Buhari had a mixed record during his time in power
Former military ruler Muhammadu Buhari does not seem to know when to quit.
Although he lost badly to President Olusegun Obasanjo in the last elections which he rejected as rigged, Mr Buhari appears undeterred in his quest to be an elected head of state.
And having secured the nomination of the main opposition party, the All Nigeria Peoples Party (ANPP), he is once again edging closer to his goal.
Mr Buhari has already ruled Nigeria - from January 1984 until August 1985, in a period remembered for human rights abuses and a fight against corruption.
As a Muslim from Daura in Katsina State, he has had to deny allegations that he has a radical Islamist agenda given his support for Sharia law in the north.
This proved a problem for him in the 2003 polls, where he failed to secure much support among Christians in the south where he was viewed with some suspicion.
The verdict on Mr Buhari's 20 months as Nigeria's leader is mixed.
About 500 politicians, officials and businessmen were jailed as part of a campaign against waste and corruption.
Military ruler of Nigeria from 1984 to 1985
Deposed in a coup
Poor human rights record
Seen as incorruptible
Muslim from northern Nigeria
Some saw this as the heavy handed repression of military rule.
But others, and not just northern Muslims, remember it as a praiseworthy attempt to fight the endemic graft which was preventing Nigeria's development.
Largely because of this campaign, he retains a rare reputation for honesty among Nigeria's politicians, both military and civilian.
He also introduced a notorious decree to restrict press freedom, under which two journalists were jailed.
As part of his "War Against Indiscipline", he ordered the notoriously unruly Nigerians to form neat queues at bus stops, under the sharp eyes of whip-wielding soldiers.
Civil servants who were late for work were publicly humiliated by being forced to do "frog jumps".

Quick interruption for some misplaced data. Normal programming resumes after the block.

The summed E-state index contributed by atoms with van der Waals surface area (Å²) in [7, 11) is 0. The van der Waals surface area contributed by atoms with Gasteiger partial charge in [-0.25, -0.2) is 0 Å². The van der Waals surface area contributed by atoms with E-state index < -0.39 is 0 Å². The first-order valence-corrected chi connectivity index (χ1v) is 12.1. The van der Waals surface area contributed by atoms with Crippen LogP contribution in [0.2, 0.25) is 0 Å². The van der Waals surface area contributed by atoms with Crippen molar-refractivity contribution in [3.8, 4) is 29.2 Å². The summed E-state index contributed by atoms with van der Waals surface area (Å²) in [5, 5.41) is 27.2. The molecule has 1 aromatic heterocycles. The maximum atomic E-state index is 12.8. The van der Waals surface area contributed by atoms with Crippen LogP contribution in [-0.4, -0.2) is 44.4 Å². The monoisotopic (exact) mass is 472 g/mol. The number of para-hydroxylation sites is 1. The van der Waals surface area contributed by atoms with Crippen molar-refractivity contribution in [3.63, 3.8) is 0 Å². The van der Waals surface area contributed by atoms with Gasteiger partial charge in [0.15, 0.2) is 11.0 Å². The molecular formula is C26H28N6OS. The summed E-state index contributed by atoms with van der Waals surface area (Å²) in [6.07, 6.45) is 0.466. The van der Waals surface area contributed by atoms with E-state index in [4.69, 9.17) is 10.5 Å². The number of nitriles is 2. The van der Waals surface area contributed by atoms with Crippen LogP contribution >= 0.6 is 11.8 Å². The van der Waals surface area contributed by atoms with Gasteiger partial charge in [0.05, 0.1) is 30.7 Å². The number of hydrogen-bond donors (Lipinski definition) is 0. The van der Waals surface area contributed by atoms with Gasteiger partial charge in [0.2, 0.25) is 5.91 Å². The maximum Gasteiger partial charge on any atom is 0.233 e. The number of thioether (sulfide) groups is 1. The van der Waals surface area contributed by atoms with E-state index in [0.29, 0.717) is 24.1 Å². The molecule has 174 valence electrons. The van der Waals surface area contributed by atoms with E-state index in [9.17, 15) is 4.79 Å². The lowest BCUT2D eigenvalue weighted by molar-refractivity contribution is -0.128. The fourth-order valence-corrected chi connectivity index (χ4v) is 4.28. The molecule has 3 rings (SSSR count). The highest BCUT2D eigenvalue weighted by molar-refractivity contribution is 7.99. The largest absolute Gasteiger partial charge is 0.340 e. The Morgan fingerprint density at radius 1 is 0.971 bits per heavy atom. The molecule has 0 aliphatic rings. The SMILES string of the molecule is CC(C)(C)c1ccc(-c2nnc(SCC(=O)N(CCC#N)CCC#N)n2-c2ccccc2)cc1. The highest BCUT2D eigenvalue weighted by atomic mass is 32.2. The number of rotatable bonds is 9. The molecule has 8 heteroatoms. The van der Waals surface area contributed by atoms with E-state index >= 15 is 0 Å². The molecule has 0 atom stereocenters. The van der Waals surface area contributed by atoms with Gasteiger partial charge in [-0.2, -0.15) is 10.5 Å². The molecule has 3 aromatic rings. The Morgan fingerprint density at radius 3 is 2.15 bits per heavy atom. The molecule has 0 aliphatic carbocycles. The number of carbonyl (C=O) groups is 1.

However, his attempts to rebalance public finances by curbing imports led to the closure of businesses and many job losses.
Prices rose, while living standards fell, leading to a palace coup by Gen Ibrahim Babangida on 27 August 1985. Mr Buhari was imprisoned for 40 months.
Mr Babangida, who still retains an active role in Nigeria's politics, also wanted to speed up the restoration of civilian rule, which Mr Buhari did not see as a priority.
1937: Born in south-west; a Christian and a Yoruba
1976-79: Military ruler
1995-98: Jailed by military regime
1999: Elected president
Even now, Mr Buhari defends his military coup of 31 December 1983.
"It is up to the people. If you choose correct leadership, there won't be any need for the military regime.
"The military came in when it was absolutely necessary and the elected people had failed the country," he said last October.
When Mr Obasanjo was a military ruler in the 1970s, Mr Buhari held the key post of minister of petroleum affairs but there is now little love lost between the former colleagues.
His coup ousted Nigeria's last civilian government, led by Alhaji Shehu Shagari, who won elections organised by Mr Obasanjo.
And this has led to continuing questions about Mr Buhari's commitment to democracy.